Maintaining Consistency In Your Brass

By Jim See. My last article on brass prep centered on preparing new brass for loading. This article will cover maintaining that brass for long...
By ADMIN · Jul 8, 2018 ·
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  1. ADMIN

    ADMIN Administrator

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    Maintaining Consistency In Your Brass



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  2. Kerryt38

    Kerryt38 Member

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    Great article Jim!!! While I anneal and trim after every firing because it only takes me less than an hour for each and then I can skip either or both if I'm pressed for time. I love that you show that people don't need a $200-$300 die to make great quality ammo. If you are spending more on a die buy adjustment features that make loading easier don't spend extra on a brand name that's exactly the same die just more expensive. It's not 30 years ago when there was a huge difference in quality.
     
  3. Shootin4fun

    Shootin4fun Well-Known Member

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    Interesting, after all the hoopla over neck sizing, and using the right bushings, no expander ball, etc., here we are back at square one, FL, bump the shoulder .001. I can see a good argument for it (FL every time), even though I got into neck sizing about a year ago (after 40 years of FL only) and feel it is easier on the brass. I have not gotten into annealing yet as the machine to do it efficiently is over $400 but I know it's the next step. Agree 100%, you don't need $200 dies. Under .25MOA is not uncommon with RCBS or Hornady dies.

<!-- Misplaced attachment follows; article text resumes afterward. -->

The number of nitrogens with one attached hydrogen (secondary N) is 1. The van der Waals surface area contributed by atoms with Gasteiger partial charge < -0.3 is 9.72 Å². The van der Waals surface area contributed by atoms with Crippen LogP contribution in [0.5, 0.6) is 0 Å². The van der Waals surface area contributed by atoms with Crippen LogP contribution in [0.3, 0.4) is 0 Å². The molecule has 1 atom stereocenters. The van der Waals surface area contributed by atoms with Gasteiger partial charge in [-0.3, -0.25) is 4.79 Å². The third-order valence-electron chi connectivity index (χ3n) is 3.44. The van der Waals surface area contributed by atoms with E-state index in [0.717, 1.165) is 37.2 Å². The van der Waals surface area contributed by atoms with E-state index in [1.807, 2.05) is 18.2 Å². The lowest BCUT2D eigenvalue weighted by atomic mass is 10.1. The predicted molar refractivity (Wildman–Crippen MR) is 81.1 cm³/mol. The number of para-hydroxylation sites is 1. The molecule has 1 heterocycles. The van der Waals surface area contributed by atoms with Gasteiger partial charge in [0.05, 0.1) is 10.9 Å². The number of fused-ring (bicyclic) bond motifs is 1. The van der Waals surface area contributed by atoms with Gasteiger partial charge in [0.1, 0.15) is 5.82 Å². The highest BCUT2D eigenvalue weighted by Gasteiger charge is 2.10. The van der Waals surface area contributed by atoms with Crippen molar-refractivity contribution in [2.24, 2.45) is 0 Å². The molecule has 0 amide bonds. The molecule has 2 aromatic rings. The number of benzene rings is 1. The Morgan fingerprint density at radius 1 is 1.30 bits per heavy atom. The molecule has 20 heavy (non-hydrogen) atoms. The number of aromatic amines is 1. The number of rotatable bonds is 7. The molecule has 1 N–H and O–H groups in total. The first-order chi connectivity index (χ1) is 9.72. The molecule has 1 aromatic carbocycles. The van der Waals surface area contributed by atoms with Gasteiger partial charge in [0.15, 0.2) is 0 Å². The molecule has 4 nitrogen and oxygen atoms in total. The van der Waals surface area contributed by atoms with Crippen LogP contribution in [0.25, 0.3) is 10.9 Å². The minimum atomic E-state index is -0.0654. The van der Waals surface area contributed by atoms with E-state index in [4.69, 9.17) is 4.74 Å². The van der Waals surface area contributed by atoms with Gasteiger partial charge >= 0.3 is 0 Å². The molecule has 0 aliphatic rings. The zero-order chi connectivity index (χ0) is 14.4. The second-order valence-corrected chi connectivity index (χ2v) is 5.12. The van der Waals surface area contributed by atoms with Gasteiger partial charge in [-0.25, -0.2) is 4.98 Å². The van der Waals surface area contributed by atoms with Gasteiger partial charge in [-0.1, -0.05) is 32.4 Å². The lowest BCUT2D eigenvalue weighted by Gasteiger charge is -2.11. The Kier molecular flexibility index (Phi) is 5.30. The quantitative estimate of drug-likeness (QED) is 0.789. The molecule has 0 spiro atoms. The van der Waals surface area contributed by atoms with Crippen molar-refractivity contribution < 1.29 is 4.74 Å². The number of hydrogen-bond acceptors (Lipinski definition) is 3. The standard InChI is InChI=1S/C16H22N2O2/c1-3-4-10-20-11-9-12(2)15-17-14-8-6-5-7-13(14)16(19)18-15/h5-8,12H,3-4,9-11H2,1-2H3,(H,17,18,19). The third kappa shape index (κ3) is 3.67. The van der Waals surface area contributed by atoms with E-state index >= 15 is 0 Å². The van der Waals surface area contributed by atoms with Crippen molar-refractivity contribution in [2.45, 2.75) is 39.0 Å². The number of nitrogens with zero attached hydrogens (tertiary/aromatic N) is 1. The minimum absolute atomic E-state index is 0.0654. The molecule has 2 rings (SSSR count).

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  4. cetacea

    cetacea Member

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    Good article, but would like to add one point---neck turning. If you measure virgin brass necks, there may be as much as .005 difference from one side the to other. My theory is, when fired and one side of the neck touches the chamber before the other, the bullet starts out crooked. I neck turn all my brass so necks are consistent. Have improved 100 yd groups as much as 1/2" in a number of varmint rifles.
     
  5. cetacea

    cetacea Member

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    Forgot to mention, I also use a Sinclaire neck expander as the last prep step. Have an AR-15 223, Rem 700 .204, and a Rem 700 6mm/284 that all shoot under 1/4" moa at 100 yds.
     
  6. Kerryt38

    Kerryt38 Member

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    If you use high quality brass to start with you probably won't notice any improvements by neck turning. There are some instances where you need to neck turn, but by and large with quality brass it isn't necessary.
     
  7. Jim See

    Jim See Well-Known Member

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    Thanks for the replies guys. On neck turning, I typically only do this if I need to fit my brass to a tight necked chamber. Best accuracy seems to come from at least .004-.006" clearance in most chambers. I wrote this article about 5 years ago and still use the same process for the most part.When I need 300 rounds for a single 2 day match i seek out what is easy and works for sub 1/2 moa accuracy. if I was in Benchrest I'm sure my process would need some refinement.
     
  8. Shootin4fun

    Shootin4fun Well-Known Member

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    I think that by the time the neck has expanded enough to touch the chamber, it is no longer in contact with the bullet.
     
  9. duckhunter175

    duckhunter175 Well-Known Member

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    Great article- have a question or two-- sent you a pm.